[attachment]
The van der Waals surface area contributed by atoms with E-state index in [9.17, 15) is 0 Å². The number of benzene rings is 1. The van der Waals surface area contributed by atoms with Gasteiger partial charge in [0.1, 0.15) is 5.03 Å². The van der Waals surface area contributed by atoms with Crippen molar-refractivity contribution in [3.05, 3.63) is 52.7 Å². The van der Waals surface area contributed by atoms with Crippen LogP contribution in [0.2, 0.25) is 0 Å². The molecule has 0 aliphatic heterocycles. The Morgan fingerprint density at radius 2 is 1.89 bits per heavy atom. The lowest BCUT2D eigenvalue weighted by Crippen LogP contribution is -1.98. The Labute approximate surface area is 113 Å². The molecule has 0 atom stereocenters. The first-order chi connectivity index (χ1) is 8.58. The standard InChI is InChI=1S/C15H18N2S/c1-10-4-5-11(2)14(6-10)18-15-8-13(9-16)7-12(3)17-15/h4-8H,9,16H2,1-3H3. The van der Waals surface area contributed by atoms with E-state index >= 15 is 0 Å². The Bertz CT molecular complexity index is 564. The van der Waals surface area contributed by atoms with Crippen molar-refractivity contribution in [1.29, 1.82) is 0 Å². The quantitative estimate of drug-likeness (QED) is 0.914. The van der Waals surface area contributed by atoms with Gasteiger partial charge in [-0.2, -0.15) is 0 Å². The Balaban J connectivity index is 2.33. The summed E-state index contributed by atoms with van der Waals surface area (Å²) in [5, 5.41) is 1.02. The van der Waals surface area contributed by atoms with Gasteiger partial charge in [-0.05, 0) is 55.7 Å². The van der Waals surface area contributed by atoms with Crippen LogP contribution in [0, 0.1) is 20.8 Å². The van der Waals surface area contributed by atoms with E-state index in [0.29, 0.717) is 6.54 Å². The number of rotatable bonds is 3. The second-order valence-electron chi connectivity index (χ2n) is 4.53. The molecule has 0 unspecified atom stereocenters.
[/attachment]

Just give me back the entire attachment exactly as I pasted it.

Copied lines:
The van der Waals surface area contributed by atoms with E-state index in [9.17, 15) is 0 Å². The number of benzene rings is 1. The van der Waals surface area contributed by atoms with Gasteiger partial charge in [0.1, 0.15) is 5.03 Å². The van der Waals surface area contributed by atoms with Crippen molar-refractivity contribution in [3.05, 3.63) is 52.7 Å². The van der Waals surface area contributed by atoms with Crippen LogP contribution in [0.2, 0.25) is 0 Å². The molecule has 0 aliphatic heterocycles. The Morgan fingerprint density at radius 2 is 1.89 bits per heavy atom. The lowest BCUT2D eigenvalue weighted by Crippen LogP contribution is -1.98. The Labute approximate surface area is 113 Å². The molecule has 0 atom stereocenters. The first-order chi connectivity index (χ1) is 8.58. The standard InChI is InChI=1S/C15H18N2S/c1-10-4-5-11(2)14(6-10)18-15-8-13(9-16)7-12(3)17-15/h4-8H,9,16H2,1-3H3. The van der Waals surface area contributed by atoms with E-state index >= 15 is 0 Å². The Bertz CT molecular complexity index is 564. The van der Waals surface area contributed by atoms with Crippen molar-refractivity contribution in [1.29, 1.82) is 0 Å². The quantitative estimate of drug-likeness (QED) is 0.914. The van der Waals surface area contributed by atoms with Gasteiger partial charge in [-0.2, -0.15) is 0 Å². The Balaban J connectivity index is 2.33. The summed E-state index contributed by atoms with van der Waals surface area (Å²) in [5, 5.41) is 1.02. The van der Waals surface area contributed by atoms with Gasteiger partial charge in [-0.05, 0) is 55.7 Å². The van der Waals surface area contributed by atoms with Crippen LogP contribution in [0, 0.1) is 20.8 Å². The van der Waals surface area contributed by atoms with E-state index in [0.29, 0.717) is 6.54 Å². The number of rotatable bonds is 3. The second-order valence-electron chi connectivity index (χ2n) is 4.53. The molecule has 0 unspecified atom stereocenters.